Based on the leader distance theory and the leader-member exchange theory, we introduce perceived insider status, leaders’ power distance and employees’ power distance into the mechanism of the relationship between ambidextrous leadership and employee voice, and build a moderated mediation model with perceived insider status as the mediator variable and leaders’ power distance and employees’ power distance as the moderator variable. Drawing on bootstrapping and hierarchical regression, three-phase survey data are collected from 182 employees of Chinese manufacturing industry to test the effect of ambidextrous leadership on employee voice.
The research results show that ambidextrous leadership has a significant positive effect on employee voice. And perceived insider status partly mediates the relationship between ambidextrous leadership and prohibitive voice, and fully mediates the relationship between ambidextrous leadership and promotive voice. Additionally, employees’ power distance has a positive moderating effect on the relationship between perceived insider status and employee voice, but leaders’ power distance has no moderating effect on the relationship between ambidextrous leadership and perceived insider status.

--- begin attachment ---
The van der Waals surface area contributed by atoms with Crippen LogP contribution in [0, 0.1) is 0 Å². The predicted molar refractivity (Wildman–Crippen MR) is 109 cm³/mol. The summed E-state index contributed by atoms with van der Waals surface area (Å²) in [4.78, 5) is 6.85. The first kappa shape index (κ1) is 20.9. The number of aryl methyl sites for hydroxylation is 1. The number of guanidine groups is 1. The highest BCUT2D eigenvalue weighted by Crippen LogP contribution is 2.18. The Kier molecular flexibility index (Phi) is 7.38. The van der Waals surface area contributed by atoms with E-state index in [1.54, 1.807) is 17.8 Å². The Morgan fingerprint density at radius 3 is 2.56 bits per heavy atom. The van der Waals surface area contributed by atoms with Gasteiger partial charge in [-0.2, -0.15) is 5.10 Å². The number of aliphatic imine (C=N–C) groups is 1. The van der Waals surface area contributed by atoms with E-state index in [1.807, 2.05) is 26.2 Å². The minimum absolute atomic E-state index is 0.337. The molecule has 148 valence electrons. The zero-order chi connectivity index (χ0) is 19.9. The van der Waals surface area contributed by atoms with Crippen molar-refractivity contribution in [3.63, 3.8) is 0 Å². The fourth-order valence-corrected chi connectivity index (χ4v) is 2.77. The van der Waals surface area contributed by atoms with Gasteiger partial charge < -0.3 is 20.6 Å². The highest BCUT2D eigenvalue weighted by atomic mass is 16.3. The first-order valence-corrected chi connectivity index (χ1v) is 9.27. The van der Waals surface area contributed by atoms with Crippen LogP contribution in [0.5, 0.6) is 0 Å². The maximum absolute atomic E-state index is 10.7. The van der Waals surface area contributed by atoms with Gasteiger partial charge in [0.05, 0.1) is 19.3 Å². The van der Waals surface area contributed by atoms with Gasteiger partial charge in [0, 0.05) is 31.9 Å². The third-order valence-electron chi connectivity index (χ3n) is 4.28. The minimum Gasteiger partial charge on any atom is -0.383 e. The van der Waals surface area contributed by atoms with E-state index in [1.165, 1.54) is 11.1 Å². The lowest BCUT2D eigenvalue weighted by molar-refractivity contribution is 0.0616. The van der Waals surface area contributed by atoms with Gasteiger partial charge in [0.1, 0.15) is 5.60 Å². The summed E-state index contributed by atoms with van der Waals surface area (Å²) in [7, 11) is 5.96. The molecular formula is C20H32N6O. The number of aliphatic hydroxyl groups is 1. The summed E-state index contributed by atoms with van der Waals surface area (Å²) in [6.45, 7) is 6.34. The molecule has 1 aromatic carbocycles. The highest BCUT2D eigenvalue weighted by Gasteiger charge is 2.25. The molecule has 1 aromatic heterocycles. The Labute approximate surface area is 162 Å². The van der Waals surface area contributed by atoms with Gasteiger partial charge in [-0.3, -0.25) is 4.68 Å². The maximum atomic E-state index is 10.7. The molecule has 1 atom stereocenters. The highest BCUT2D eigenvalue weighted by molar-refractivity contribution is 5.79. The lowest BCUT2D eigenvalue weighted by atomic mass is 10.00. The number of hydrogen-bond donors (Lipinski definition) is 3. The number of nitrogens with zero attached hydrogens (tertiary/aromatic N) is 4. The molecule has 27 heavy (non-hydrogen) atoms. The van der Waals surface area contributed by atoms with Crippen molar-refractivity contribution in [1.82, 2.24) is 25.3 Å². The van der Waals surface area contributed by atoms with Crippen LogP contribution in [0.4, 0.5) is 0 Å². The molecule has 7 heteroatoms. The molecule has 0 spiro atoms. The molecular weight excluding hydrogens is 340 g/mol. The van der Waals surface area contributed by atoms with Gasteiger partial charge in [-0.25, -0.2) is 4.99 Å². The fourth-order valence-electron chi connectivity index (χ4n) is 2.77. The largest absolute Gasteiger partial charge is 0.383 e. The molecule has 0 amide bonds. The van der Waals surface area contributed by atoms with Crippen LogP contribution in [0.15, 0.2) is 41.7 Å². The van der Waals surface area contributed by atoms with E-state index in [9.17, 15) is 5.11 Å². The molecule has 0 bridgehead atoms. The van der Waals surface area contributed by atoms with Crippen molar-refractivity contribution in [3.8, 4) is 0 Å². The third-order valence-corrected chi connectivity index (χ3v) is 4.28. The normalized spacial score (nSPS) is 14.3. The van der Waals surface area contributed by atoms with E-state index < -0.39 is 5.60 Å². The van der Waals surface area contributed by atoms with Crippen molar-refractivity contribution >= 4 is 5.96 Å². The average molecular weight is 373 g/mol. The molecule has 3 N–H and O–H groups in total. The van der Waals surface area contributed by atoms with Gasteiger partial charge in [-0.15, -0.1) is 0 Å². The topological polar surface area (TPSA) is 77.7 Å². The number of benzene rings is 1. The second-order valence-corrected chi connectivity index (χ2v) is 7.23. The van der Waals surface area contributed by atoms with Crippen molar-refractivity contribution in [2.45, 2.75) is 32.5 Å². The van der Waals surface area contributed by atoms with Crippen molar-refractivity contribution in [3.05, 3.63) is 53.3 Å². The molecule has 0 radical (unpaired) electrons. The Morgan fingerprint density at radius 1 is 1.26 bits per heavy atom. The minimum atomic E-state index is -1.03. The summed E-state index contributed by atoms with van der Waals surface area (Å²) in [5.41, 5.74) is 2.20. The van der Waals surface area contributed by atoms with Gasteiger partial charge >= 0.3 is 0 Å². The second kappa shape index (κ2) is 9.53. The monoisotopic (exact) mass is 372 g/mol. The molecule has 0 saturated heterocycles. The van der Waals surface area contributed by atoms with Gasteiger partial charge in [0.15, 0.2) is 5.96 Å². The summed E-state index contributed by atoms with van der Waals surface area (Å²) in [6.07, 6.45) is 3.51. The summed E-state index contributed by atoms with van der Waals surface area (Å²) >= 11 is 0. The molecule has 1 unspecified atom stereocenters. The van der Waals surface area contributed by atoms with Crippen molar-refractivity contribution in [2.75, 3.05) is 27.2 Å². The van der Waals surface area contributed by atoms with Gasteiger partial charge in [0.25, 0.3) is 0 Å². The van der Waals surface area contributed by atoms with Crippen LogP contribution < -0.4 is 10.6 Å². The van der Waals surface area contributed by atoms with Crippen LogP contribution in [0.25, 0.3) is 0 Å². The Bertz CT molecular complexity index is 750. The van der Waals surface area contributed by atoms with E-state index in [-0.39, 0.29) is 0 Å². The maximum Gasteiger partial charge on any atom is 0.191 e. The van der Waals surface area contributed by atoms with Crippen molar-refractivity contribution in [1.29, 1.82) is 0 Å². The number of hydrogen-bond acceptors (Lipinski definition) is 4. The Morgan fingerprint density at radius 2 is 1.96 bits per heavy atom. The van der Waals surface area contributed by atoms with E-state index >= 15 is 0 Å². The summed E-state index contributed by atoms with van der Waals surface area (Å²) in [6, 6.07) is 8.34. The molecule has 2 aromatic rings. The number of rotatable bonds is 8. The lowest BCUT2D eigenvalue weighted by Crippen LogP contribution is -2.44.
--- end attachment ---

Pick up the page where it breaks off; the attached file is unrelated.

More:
Collectively, this research extends our understanding of the leadership-voice relationship and specifies how ambidextrous leaders facilitate employee voice. The findings in this paper indicate that the high power distance between leaders and employees can better promote employees to express their true ideas in Chinese manufacturing enterprises. Besides, employees’ values play a decisive role, while leaders’ values play a subsidiary role in the relationship. To a certain extent, this study reveals the necessity and sufficient conditions for employees to make suggestions in high Chinese power culture. At the same time, employees are more likely to speak freely with insiders, and their perceived insider status directly determines whether they can make voice, which provides a new perspective for the current study of employee voice. In addition, leadership behaviors should not to be one-size-fits-all approach; in contrast, they need to be switched freely according to subordinates’ abilities, contributions and personalities in changing situations.